Guys Singing to Girls The D.J. will ask that all the girls line up on the left side of the dance floor and all the guys to line up on the right. The D.J. will announce that this is a yelling contest. First, all the guys are to yell to the girls, as loud as they can “Celebrate good times, come on!” The D.J. will then ask the girls to yell the line as loud as they can. The D.J. will then ask the bride and groom to decide which group was the loudest. The girls are usually the winners. So now, the guys are asked to get down on their knees and sing the song, “You’ve Lost That Lovin’ Feelin’” to the girls, along with the music.


Hula Hoop Contest The group is divided into teams of 5 to 10 people. One team is invited to start the contest by forming a line. Each member of the team gets a hula hoop. When the music starts, they must spin the hoop continuously between their shoulders and knees only. When the hoop falls to the ground that contestant is out. When there is only one person left, that team is finished. This gets repeated with each of the teams. When each team is finished it’s time for the big “Hoop Off”. Here the winners form a circle and finish the contest to the final winner. Sometimes when there are real pros at the hula hoop, the D.J. will have them spin the hoop on one foot!


Limbo Rock Two volunteers are to hold a six-foot pole at each end. The D.J. will ask the people to line up in front of the pole. When the music starts everyone must dance under the pole by arching their backs with their heads being the last thing to go under. Contestants who bend forward or arch their necks will be “out.” There should be enough space between the participants so that they do not bump into each other. Every minute or so the pole is to be lowered a few inches. Those who bend improperly, touch the pole or fall are eliminated.


Line Dance The D.J. asks participants to form two lines, one facing the other. All the guys stand in one line and all the gals stand in the other. The couple at the far end of the line are instructed to dance between the lines, bumping their hips along the way, when the music starts.


Love Songs to the Bride This is generally done while the bride and groom are doing table visitations. The D.J. will announce that the bride and groom have requested that rather than tinging glasses in order to get them to kiss, they wish to have a love song sung to the bride. The D.J. will then pass a wireless microphone around to persons who wish to sing a love song, accapello, to the bride. After the song is sung the bride is to kiss her groom.


Multiplication Dance For this dance everyone stands in a circle. The D.J. will choose a man and a woman to dance in the middle of the circle. When the D.J. announces ?break”, the people in the middle of the circle is to pick someone of the opposite sex to join them. Only the people in the middle of the circle dance. This continues until everyone is dancing. This is a great way to get the whole crowd to dance.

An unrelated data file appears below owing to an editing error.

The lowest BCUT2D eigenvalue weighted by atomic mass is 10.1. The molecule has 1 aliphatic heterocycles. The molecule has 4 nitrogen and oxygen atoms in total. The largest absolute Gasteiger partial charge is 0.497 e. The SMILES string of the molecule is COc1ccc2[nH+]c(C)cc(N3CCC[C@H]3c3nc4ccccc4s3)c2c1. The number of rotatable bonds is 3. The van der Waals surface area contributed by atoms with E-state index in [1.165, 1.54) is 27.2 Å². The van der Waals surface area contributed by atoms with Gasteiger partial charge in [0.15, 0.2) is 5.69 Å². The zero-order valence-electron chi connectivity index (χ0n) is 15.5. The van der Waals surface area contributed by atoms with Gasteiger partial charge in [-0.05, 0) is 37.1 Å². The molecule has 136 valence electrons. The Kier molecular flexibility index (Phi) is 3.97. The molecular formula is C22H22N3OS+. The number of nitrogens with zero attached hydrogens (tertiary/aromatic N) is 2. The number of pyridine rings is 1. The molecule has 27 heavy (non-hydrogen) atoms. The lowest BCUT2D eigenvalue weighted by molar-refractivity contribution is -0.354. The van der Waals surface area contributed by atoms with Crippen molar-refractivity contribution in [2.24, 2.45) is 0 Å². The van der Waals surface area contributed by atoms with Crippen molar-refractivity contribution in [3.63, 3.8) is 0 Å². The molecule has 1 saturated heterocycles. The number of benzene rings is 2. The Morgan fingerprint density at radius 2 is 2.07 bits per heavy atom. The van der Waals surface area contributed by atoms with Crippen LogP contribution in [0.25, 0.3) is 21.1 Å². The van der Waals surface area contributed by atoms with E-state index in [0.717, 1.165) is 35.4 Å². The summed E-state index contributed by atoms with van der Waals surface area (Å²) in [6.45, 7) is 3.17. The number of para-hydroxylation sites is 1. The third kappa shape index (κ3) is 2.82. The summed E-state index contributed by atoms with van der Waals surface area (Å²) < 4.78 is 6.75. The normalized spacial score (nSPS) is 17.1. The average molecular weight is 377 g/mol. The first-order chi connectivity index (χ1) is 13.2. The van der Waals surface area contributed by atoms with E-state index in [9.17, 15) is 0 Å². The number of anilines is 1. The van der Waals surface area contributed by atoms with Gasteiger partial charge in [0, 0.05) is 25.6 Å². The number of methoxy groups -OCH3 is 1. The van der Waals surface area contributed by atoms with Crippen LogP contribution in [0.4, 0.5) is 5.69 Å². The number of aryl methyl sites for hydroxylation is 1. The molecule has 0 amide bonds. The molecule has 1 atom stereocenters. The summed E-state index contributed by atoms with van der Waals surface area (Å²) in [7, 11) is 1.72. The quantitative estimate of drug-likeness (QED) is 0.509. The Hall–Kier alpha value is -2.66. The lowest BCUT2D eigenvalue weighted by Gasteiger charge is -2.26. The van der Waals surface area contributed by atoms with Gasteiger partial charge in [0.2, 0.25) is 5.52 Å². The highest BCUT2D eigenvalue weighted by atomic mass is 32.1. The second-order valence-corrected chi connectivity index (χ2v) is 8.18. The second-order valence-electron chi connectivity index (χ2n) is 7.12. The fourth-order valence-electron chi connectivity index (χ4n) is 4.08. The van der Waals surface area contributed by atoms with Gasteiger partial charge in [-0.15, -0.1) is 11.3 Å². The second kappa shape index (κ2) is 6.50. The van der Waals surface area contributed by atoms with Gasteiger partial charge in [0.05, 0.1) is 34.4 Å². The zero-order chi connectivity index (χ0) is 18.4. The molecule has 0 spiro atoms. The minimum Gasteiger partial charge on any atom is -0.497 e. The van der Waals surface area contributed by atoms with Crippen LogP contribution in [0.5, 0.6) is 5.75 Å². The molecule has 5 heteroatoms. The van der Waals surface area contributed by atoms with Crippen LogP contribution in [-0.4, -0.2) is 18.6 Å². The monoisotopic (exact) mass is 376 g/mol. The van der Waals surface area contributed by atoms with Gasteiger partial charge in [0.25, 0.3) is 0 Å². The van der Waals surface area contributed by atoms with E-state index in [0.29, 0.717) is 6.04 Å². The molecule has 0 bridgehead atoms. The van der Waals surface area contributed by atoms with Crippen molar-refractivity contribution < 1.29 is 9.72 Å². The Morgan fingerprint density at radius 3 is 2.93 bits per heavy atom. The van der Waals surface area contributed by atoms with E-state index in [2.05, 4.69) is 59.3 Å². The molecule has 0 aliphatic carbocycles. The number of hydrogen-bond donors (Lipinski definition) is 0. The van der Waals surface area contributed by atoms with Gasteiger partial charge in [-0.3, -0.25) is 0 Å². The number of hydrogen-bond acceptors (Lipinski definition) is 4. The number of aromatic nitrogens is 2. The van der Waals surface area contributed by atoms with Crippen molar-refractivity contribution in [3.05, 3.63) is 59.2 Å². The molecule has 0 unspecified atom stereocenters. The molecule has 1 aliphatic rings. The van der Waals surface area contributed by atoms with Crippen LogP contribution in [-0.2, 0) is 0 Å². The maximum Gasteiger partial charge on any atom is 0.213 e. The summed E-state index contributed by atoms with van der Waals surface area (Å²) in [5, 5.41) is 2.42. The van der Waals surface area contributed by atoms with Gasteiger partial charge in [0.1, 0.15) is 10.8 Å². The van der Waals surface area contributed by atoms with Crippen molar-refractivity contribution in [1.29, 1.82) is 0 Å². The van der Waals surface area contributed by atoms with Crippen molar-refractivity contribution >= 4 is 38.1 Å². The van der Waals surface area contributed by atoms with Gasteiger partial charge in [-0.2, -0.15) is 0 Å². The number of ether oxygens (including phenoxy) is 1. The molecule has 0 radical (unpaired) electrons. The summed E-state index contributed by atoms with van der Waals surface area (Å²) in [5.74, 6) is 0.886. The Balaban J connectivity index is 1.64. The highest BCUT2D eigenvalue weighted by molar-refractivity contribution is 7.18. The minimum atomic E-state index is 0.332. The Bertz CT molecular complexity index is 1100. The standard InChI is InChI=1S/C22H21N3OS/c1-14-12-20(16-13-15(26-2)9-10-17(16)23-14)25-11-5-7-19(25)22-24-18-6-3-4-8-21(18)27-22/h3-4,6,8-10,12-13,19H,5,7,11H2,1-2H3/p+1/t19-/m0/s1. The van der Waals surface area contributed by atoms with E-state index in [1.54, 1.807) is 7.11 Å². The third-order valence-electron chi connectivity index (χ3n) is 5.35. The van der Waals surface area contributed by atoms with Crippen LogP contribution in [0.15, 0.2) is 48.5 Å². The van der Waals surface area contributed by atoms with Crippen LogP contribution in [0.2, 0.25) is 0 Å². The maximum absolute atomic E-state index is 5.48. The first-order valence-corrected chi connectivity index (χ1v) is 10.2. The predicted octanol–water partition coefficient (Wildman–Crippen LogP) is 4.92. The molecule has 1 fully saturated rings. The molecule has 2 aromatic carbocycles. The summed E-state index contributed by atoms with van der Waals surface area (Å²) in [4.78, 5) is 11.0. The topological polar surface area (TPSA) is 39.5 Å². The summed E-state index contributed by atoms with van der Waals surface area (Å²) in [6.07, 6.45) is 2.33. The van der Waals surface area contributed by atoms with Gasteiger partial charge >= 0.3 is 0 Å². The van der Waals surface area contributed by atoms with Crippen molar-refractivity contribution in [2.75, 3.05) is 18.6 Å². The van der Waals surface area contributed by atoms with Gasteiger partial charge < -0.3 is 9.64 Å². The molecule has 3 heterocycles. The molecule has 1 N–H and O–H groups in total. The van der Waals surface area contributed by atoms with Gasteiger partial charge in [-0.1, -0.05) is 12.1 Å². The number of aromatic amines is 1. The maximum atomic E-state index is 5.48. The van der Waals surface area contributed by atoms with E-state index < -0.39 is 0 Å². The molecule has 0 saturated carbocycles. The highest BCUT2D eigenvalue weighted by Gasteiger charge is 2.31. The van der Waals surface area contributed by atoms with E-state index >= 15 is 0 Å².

Musical Chairs In advance, the D.J. will ask the host/hostess of the party to choose 18 people he or she would like to be part of the Musical Chairs game. When the time comes, the D.J. will have 18 chairs lined up on the dance floor, back to back (two rows of 9 each). The D.J. will then call out the names on the list and have these people come to the dance floor and take a seat. The audience is then asked to applaud the specially selected people and will then announce that this is Musical Chairs. The D.J. will then ask that a volunteer come to the dance floor to be the referee. When the D.J. starts playing music everyone in the chairs is to get up and start dancing around the chairs going clockwise with their hands on their heads. During this time, the referee is to remove a chair. When the music stops, everyone is to find a chair and sit down. The person who doesn’t have a seat is “out.” (If two people sit in the same chair, it is the referee who makes the decision one who sat first.) This continues until there is only one person left.


Orange Pass with Chin Everyone on the dance floor is to form a circle. The D.J. will place an orange under one person’s chin and start some fun music. The person with the orange is to now pass it to the person to the right’s chin. Hands are not permitted. This continues around the circle. Anyone who drops the orange or uses the hands is to place it under the next person’s chin and is “out”. The winner is the one who was able to keep the orange under the chin during passes without dropping it.


YMCA At the beginning, the D.J. will play the YMCA by the Village People. The group gathers together on the dance floor. (Sometimes different hats can be worn for this wild dance.) On the chorus of the song, everybody raises their arms in the positions to form the letters “Y”, “M”, “C” and “A” to go along with the lyrics of Y...... M.... C.... A.... This is a time tested group participation dance!